[time-nuts] Thunderbolt stability and ambient temperature

Bruce Griffiths bruce.griffiths at xtra.co.nz
Thu Jun 11 05:57:31 UTC 2009

Rex wrote:
> Hal Murray wrote:
>> phk at phk.freebsd.dk said:
>>>> Can I get reflections without some inductance?
>>>> Is there any inductance in a system of alternating
>>>> layers of insulation/storage?
>>> I think you are overstretching the badly chosen nomenclatures
>>> parallels to electricity.   
>> It was actually a (somewhat?) serious question on several grounds.
>> Can I get reflections from a lumped circuit model of a transmission
>> line made out of just Rs and Cs?  If so, I can probably do the same
>> in the thermal world.
>> Can I get reflections in a thermal context?  Bruce's URLs say yes,
>> but my math is rusty enough that I can't quickly understand what's
>> going on.
>> If a thermal problem can generate reflections, does that mean it also
>> has something corresponding to inductance?  If so, what is it?
>> It's possible that the key idea is time-delay.  In the electrical
>> world, a delay is a transmission line which has both C and L.  I'm
>> not sure what the one-dimensional equivalent in the thermal world is.
>> What's the speed-of-light equivalent in the thermal world?
> Why were you somewhat serious about this?
> If you want to extropolate heat into electromagnestic waves, what
> would be the analog of frequency? There are a few parallels in the two
> realms by analogy but that doesn't mean they map in all aspects.
> Sometimes, to help learning ohms law, the analogy of water is used
> with pressure = voltage, flow = current, resistance = narrow pipes. It
> sort of makes the concepts easier to grasp, but when you get to AC and
> wave reflections I think one has to struggle to make the water analogy
> useful. For heat, I think the water analog might be more useful than
> trying to map the EM waves to heat.
> The reflection idea did remind me of something that occurred to me, a
> gallows-humor joke from years back. I'm sure most of you remember
> hearing about the 1989 San Francisco earthquake. The earthquake
> epicenter was between Santa Cruz and San Jose, about 40 miles south of
> San Francisco, but a lot of the serious damage and fires occurred in
> San Francisco near the tip of the penninsula at the bay shore. There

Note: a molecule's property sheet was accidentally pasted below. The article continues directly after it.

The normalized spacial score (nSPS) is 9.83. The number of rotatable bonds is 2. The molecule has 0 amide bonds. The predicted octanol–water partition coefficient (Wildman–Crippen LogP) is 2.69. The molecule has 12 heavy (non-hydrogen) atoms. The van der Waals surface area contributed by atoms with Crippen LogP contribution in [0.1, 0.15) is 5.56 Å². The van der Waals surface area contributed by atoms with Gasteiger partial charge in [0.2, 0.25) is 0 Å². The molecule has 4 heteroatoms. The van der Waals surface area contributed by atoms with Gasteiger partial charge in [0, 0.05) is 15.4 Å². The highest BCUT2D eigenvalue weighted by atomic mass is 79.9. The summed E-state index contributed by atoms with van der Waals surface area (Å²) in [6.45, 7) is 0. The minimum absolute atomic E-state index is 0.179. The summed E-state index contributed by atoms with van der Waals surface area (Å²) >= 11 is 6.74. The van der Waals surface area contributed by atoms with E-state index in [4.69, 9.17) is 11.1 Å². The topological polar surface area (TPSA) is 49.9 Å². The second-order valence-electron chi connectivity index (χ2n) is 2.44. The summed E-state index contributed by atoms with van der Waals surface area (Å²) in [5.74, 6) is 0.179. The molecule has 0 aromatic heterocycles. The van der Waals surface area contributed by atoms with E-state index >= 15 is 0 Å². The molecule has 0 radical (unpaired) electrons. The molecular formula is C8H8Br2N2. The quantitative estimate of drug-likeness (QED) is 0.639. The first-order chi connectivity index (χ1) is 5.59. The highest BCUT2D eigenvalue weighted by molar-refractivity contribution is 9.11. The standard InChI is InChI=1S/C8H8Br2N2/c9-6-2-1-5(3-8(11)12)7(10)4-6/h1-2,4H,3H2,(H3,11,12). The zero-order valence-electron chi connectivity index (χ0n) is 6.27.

> was a lot of discussion about this localized damage so far away, and
> how that could happen. San Francisco is at the tip of a peninsula that
> forms the Bay. I immediately thought that the problem was obvious. The
> penninsula was excited at its bottom end and was left improperly
> terminated at San Francisco. I couldn't tell this joke for two
> reasons, one: it was in bad taste, but two: I only knew a few people
> who would get it -- the mismatch/termination joke.
> Now, back to the subject of heat, I have a strange observation that I
> posted on the web a few years ago. A few people thought they had seen
> the same thing, but most thought what I noticed was not real. I posted
> because, if it was true, it seemed unexpected and I had never heard
> anything that could explain it.
> I was welding or heat treating steel. Imagine a steel bar about 1 inch
> (2.54 cm) in diameter and a foot to 18 " (30-40 cm)  long. The bar is
> clamped in a vise and with a torch one end is quickly brought up to
> red heat. The other end is still cool enough that with my bare hand I
> can hold the bar by the cool end and carry it into the next room. I
> carry it there to cool it in the sink. A stream of cold water turned
> on, I quickly cool the hot end in the water. My observation, from
> doing this several times, is that the cold water quickly absorbes heat
> from the red end, but also seems to chase a lot of the heat quickly up
> toward the cold end, making the bar rapidly uncomfortable to hold. So
> that's my observation. I think the sudden cooling of the very hot end
> has somehow chased a glob of heat toward the cool end. If true, I have
> no explanation. I don't think it is related to steam; it seems to me
> to be something happening inside the bar.
> Most people thought it was coincidence of heat propagating up the bar
> just at that time, or steam. Could be, but I still think it is real.
> The cold end of the bar was slowly getting warmer as I carried it, but
> after the sudden cooling of the hot end, the cold end seemed to get
> hot fast.
> I meant to try an experiment with two bars and dual thermocouples, but
> I never got around to it. The main problem is getting things close
> enough to compare without questioning the heated states. My plan would
> have been: attach two themocouples to the cold end of two identical
> bars. Heat the two other ends rapidly to red heat (that is the very
> hard part to get right and balanced) and then just cool one bar
> rapidly while recording both temp profiles of the cold ends.  If I
> figure out how to do the heating quick and balanced, I may still try
> the experiment.
> So I started with a bit of complaining about the rambling of the
> thread, and now I've rambled it in a whole nother direction. Sorry, I
> guess.
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your experience with the hot bar is quite common.


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